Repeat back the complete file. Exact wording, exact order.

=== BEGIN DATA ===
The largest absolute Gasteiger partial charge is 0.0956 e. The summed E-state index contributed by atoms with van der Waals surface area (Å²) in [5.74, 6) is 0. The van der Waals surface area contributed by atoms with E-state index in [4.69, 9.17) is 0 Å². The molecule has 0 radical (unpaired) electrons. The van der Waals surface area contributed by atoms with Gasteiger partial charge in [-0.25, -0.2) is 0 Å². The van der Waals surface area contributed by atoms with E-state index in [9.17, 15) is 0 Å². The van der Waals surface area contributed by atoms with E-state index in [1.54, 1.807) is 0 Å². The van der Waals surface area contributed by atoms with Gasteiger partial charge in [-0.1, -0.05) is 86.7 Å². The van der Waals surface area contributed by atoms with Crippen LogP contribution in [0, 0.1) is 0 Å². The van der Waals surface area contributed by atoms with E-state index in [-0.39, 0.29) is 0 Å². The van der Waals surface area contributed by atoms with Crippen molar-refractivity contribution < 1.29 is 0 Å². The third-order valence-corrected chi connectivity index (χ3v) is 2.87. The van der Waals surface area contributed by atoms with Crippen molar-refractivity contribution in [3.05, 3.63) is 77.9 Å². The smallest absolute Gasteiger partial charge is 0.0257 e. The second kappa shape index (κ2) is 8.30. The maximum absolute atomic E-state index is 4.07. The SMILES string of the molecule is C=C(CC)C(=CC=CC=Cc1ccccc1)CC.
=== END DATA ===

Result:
The largest absolute Gasteiger partial charge is 0.0956 e. The summed E-state index contributed by atoms with van der Waals surface area (Å²) in [5.74, 6) is 0. The van der Waals surface area contributed by atoms with E-state index in [4.69, 9.17) is 0 Å². The molecule has 0 radical (unpaired) electrons. The van der Waals surface area contributed by atoms with Gasteiger partial charge in [-0.25, -0.2) is 0 Å². The van der Waals surface area contributed by atoms with E-state index in [9.17, 15) is 0 Å². The van der Waals surface area contributed by atoms with E-state index in [1.54, 1.807) is 0 Å². The van der Waals surface area contributed by atoms with Gasteiger partial charge in [-0.1, -0.05) is 86.7 Å². The van der Waals surface area contributed by atoms with Crippen LogP contribution in [0, 0.1) is 0 Å². The van der Waals surface area contributed by atoms with E-state index in [-0.39, 0.29) is 0 Å². The van der Waals surface area contributed by atoms with Crippen molar-refractivity contribution < 1.29 is 0 Å². The third-order valence-corrected chi connectivity index (χ3v) is 2.87. The van der Waals surface area contributed by atoms with Crippen molar-refractivity contribution in [3.05, 3.63) is 77.9 Å². The smallest absolute Gasteiger partial charge is 0.0257 e. The second kappa shape index (κ2) is 8.30. The maximum absolute atomic E-state index is 4.07. The SMILES string of the molecule is C=C(CC)C(=CC=CC=Cc1ccccc1)CC.